I asked my 10-year-old son what a meme was; he answered, "a funny picture". A meme is defined as an idea, behavior, or style that spreads from person to person within a culture. It often carries symbolic meaning representing a particular phenomenon or theme.
Beyond "funny pictures", memes are abstractions. They capture the essence of an idea in a compact and efficient way. Further, they're memorable, relatable, usually comical, and are often related to cultural or current events. Memes work because they share information efficiently across a wide audience. [Ed. note: isn't that the goal of teaching?]
Richard Dawkins, British evolutionary biologist and best-selling author, described how "memes (discrete units of knowledge, gossip, jokes and so on) are to culture what genes are to life." He saw that
"just as biological evolution is driven by the survival of the fittest genes in the gene pool, cultural evolution may be driven by the most successful memes."
Like memes, genes are discrete units of information that are transferred from one person to the next in a population and are under intense selective pressure. Genes also represent an idea — an address on a chromosome with heuristically defined boundaries — rather than being a tangible 'thing'. Perhaps, genes are the OG memes? Regardless, efficient information transfer is key for survival whether you're a gene, a packet traveling across a network, or just a funny picture.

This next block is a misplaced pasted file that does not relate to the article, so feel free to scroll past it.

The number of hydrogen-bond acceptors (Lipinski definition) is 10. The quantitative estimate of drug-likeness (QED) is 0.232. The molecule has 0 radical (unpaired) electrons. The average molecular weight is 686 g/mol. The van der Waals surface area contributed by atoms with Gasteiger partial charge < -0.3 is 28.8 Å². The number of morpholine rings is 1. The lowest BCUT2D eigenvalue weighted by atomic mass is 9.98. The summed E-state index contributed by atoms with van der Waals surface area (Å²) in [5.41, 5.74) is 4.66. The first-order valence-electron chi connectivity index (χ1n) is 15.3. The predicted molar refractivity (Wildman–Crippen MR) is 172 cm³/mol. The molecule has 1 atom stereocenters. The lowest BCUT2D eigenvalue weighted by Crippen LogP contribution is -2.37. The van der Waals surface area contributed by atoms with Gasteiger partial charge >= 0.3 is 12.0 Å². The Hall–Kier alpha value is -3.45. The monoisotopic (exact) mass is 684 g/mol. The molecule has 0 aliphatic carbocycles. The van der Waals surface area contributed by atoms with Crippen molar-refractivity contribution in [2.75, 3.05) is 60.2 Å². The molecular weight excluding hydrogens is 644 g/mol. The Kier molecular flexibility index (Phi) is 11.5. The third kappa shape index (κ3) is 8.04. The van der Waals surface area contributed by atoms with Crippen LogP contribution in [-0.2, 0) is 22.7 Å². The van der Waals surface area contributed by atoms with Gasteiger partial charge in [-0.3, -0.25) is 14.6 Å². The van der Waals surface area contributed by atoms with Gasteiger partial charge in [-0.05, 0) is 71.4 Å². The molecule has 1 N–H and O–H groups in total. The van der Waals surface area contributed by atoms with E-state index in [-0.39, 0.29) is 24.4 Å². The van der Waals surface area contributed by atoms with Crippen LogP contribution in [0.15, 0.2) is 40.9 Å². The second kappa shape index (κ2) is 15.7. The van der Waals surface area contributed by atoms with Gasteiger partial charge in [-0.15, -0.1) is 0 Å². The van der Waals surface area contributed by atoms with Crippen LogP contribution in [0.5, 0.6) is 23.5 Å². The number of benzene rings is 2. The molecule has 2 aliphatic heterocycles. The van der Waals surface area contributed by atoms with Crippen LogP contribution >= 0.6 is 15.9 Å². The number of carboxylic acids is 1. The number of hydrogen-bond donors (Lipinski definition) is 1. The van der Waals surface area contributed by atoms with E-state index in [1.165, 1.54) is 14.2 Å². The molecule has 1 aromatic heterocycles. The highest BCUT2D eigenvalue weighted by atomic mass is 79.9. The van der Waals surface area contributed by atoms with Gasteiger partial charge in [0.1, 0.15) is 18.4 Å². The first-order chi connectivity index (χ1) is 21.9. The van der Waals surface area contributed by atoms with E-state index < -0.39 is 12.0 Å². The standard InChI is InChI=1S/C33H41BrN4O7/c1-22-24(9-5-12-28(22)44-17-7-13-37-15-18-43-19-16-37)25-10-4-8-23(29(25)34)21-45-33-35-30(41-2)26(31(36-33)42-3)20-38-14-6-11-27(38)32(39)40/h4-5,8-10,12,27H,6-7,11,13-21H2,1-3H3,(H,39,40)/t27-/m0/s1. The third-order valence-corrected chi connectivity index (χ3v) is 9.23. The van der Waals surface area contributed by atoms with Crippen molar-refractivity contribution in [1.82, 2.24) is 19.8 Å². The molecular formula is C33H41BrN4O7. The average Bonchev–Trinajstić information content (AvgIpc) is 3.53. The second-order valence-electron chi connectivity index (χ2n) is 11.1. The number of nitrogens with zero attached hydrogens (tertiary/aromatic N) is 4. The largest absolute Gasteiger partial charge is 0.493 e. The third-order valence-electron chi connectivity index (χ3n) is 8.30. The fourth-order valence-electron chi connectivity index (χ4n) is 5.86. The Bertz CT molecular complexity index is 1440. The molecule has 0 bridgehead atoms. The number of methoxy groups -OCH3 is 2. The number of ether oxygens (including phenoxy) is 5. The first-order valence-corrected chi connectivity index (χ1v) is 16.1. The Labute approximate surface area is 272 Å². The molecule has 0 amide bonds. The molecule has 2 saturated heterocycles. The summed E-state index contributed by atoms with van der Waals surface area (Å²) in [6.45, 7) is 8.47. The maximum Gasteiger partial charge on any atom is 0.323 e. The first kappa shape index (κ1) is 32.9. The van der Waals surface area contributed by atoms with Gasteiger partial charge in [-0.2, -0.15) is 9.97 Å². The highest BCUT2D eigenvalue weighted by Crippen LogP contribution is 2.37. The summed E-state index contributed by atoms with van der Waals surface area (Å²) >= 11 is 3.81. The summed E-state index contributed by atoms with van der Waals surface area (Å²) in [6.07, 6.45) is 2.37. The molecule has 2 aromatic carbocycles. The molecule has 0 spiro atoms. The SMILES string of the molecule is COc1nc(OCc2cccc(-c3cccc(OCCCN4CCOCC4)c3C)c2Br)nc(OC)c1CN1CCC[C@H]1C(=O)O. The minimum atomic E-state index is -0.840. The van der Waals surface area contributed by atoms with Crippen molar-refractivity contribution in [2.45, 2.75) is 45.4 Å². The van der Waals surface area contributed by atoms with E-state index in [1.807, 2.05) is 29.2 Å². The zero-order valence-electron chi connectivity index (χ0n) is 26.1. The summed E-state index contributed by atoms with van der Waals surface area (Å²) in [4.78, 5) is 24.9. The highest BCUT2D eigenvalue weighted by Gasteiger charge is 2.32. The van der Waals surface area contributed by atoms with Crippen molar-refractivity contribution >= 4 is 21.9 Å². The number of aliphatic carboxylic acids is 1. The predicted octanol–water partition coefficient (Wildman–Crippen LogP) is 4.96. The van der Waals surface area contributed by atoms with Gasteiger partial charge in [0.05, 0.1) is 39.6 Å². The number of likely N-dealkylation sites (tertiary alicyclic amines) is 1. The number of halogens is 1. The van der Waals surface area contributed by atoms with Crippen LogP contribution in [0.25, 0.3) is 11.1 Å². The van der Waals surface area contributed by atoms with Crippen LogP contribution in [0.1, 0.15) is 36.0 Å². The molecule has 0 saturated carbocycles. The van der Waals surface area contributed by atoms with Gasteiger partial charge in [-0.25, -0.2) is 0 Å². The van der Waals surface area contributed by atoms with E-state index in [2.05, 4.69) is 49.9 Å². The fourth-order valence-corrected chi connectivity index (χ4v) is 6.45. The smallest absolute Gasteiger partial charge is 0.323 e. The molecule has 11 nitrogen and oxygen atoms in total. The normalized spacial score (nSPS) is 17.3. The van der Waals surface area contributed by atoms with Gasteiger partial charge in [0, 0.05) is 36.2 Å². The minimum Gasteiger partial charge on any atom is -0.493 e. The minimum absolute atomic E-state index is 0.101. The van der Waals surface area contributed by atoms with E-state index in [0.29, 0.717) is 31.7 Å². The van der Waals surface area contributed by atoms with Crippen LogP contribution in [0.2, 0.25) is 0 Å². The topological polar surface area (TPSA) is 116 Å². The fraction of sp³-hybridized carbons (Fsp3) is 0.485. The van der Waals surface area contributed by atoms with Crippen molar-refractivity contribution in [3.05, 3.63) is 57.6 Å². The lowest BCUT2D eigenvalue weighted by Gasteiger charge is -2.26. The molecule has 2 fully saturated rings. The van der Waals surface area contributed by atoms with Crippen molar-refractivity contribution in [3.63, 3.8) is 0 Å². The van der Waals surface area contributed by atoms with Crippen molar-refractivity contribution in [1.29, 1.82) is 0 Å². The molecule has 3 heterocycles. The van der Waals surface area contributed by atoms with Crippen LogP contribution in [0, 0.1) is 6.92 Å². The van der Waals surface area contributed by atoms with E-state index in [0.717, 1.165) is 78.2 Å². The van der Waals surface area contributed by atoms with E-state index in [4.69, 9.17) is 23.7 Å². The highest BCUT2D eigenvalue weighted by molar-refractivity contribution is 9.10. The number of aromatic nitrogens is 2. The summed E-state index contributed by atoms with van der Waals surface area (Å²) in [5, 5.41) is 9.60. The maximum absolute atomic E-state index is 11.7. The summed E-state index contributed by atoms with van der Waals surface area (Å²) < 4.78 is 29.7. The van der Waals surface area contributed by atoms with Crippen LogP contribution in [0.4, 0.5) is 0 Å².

Footnote: if memes are clever, efficient, and relatable abstractions of an idea, then the viral distracted boyfriend meme might best be described as the cultural phenomenon of always wanting more and never being happy with what you have. The image represents an absurd example of this relatable idea where we empathize with girl #2.
*Footnote 2: analyzing a meme to try to understand what it really means can ruin the meme.